For UHI PhD projects, click here for the current fees.

Most our PhD projects are registered through the University of the Highlands and Islands, and this page outlines the application procedure for UHI PhDs. Please note that we have several other doctoral training partnerships - most notably with the University of Edinburgh, and applications to these programmes follow procedures by other universities. Information regarding these can be found on the individual project adverts.

We adhere strictly to equality and diversity policies during all phases of recruitment so that we find the most talented and motivated students to join us.

Eligibility

To be eligible to study for a PhD at SAMS UHI, who need to possess - in a relevant discipline and from a reputable institution:

  • >A Master's qualification and / or
  • >A Bachelor degree with first class or upper second class honours and / or
  • >Another qualification or substantial experience that demonstrates your academic competence to complete doctoral training successfully (to be approved by the UHI Research Degrees Committee on the recommendation of the SAMS Director).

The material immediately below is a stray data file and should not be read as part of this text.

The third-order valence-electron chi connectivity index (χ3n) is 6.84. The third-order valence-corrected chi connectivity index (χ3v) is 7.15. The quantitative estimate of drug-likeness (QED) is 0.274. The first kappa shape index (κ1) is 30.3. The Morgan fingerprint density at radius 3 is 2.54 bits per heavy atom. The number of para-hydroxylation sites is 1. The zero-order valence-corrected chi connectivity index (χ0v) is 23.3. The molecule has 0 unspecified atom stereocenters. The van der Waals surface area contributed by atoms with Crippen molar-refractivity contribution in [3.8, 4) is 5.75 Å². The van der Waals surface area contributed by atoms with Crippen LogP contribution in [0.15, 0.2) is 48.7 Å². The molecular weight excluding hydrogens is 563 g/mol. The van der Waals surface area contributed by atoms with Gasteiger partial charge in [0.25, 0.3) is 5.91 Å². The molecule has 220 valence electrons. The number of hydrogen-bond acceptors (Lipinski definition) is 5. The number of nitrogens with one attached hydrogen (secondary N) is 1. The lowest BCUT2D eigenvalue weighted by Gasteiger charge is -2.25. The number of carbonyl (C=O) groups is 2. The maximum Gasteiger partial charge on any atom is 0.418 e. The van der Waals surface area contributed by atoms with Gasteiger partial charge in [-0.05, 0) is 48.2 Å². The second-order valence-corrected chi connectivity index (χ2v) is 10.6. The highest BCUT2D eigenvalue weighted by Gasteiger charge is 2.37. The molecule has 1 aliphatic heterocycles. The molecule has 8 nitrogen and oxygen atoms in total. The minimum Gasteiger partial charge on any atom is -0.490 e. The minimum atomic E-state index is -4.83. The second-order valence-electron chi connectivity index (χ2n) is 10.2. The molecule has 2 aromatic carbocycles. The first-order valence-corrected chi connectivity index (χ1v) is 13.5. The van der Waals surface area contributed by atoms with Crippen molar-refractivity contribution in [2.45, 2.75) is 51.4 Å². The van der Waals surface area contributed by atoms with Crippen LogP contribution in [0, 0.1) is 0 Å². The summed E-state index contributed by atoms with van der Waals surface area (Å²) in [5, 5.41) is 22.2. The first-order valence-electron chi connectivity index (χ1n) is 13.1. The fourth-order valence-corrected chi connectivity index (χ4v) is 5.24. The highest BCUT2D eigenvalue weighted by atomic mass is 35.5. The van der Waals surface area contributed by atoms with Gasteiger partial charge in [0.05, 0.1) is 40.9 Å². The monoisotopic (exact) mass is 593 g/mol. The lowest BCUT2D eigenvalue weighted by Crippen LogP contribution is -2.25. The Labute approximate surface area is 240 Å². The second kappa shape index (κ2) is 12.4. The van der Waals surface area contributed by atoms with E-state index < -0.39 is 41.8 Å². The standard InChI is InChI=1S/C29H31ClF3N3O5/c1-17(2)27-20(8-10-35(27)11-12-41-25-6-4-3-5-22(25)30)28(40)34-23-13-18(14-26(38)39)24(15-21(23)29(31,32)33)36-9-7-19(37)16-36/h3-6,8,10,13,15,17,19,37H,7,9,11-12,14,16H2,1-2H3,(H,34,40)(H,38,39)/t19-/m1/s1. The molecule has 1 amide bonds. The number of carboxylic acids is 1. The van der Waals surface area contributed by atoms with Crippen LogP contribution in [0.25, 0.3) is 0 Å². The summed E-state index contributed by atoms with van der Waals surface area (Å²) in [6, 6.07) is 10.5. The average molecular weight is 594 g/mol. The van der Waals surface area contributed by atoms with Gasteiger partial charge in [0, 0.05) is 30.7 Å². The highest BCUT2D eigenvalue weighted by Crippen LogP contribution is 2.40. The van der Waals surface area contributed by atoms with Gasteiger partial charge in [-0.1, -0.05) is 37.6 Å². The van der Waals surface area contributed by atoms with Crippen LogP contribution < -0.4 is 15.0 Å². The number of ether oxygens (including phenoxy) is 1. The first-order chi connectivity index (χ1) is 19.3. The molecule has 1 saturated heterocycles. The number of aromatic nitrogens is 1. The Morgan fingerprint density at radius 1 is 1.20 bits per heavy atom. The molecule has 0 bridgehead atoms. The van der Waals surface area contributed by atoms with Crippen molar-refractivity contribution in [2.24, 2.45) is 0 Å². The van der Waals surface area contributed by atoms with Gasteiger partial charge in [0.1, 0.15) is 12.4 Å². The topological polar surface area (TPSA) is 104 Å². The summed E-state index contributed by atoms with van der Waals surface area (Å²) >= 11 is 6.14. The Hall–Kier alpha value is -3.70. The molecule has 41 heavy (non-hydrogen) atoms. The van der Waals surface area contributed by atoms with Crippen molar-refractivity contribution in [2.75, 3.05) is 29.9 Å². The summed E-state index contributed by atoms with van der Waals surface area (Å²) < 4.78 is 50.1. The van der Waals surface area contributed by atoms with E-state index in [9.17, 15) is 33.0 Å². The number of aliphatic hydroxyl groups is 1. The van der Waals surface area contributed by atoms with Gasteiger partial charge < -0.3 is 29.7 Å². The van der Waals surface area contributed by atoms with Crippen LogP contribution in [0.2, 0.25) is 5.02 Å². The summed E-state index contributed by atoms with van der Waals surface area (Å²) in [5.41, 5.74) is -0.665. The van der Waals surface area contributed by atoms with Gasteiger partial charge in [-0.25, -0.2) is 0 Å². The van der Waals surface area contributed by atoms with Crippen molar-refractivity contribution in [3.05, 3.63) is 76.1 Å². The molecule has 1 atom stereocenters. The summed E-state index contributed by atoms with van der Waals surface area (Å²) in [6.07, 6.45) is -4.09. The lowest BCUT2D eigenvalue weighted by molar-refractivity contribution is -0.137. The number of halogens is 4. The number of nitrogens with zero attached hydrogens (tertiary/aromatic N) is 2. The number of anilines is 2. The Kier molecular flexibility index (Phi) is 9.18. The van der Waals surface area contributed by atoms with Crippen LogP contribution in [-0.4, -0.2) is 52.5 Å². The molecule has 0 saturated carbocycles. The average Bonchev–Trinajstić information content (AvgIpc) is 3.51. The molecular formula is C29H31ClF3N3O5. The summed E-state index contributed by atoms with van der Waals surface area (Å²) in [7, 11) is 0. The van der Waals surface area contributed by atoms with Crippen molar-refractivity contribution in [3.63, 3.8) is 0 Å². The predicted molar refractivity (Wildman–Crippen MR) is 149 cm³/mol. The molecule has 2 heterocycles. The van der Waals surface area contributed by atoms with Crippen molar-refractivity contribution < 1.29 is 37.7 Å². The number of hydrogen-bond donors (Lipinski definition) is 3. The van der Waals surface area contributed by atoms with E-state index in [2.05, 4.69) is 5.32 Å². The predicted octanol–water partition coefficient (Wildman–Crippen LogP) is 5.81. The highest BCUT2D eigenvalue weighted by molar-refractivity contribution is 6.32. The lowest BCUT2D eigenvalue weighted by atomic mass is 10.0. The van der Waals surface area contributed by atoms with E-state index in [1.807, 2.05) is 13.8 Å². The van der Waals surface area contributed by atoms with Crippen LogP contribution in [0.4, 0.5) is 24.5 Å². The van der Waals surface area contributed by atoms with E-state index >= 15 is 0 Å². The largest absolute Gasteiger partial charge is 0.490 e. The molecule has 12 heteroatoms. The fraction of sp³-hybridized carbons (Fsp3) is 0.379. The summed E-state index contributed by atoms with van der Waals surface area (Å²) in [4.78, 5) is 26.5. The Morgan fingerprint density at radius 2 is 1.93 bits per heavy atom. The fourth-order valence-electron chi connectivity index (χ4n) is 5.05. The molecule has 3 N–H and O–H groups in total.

• >Additionally, international students whose first language is not English and who do not hold a prior degree obtained in English must hold an IELTS qualification with a score of 6.5 (6+ in writing), gained within two years prior to your registration date.

How to apply

Most importantly you need to have identified an approved PhD project (including a Director of Studies / supervisory team) that you are unquestionably excited by. This can be a ready made project advertised on these pages OR a proposal you have developed with a SAMS supervisor and have funding for.

PhD application guidance SAMS 2019-20